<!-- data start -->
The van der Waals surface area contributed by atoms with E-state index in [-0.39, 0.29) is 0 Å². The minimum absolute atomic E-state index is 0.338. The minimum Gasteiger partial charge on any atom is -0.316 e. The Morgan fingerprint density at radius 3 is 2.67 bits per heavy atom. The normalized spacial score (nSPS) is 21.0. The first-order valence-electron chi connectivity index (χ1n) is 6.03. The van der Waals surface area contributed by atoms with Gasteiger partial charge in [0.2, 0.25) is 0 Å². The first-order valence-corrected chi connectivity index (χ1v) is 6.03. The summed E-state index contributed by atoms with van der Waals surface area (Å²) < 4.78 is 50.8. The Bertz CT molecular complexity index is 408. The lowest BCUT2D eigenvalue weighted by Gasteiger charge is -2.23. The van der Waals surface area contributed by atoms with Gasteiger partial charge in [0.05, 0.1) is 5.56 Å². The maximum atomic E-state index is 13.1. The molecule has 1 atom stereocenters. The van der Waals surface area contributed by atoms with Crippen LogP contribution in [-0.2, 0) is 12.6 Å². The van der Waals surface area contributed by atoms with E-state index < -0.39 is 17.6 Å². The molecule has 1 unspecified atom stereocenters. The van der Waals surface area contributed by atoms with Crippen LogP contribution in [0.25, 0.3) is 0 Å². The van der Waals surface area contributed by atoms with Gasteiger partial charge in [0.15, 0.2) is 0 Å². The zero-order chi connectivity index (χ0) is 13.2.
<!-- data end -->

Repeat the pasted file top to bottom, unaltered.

The van der Waals surface area contributed by atoms with E-state index in [-0.39, 0.29) is 0 Å². The minimum absolute atomic E-state index is 0.338. The minimum Gasteiger partial charge on any atom is -0.316 e. The Morgan fingerprint density at radius 3 is 2.67 bits per heavy atom. The normalized spacial score (nSPS) is 21.0. The first-order valence-electron chi connectivity index (χ1n) is 6.03. The van der Waals surface area contributed by atoms with Gasteiger partial charge in [0.2, 0.25) is 0 Å². The first-order valence-corrected chi connectivity index (χ1v) is 6.03. The summed E-state index contributed by atoms with van der Waals surface area (Å²) < 4.78 is 50.8. The Bertz CT molecular complexity index is 408. The lowest BCUT2D eigenvalue weighted by Gasteiger charge is -2.23. The van der Waals surface area contributed by atoms with Gasteiger partial charge in [0.05, 0.1) is 5.56 Å². The maximum atomic E-state index is 13.1. The molecule has 1 atom stereocenters. The van der Waals surface area contributed by atoms with Crippen LogP contribution in [-0.2, 0) is 12.6 Å². The van der Waals surface area contributed by atoms with E-state index < -0.39 is 17.6 Å². The molecule has 1 unspecified atom stereocenters. The van der Waals surface area contributed by atoms with Crippen LogP contribution in [0.25, 0.3) is 0 Å². The van der Waals surface area contributed by atoms with Gasteiger partial charge in [0.15, 0.2) is 0 Å². The zero-order chi connectivity index (χ0) is 13.2.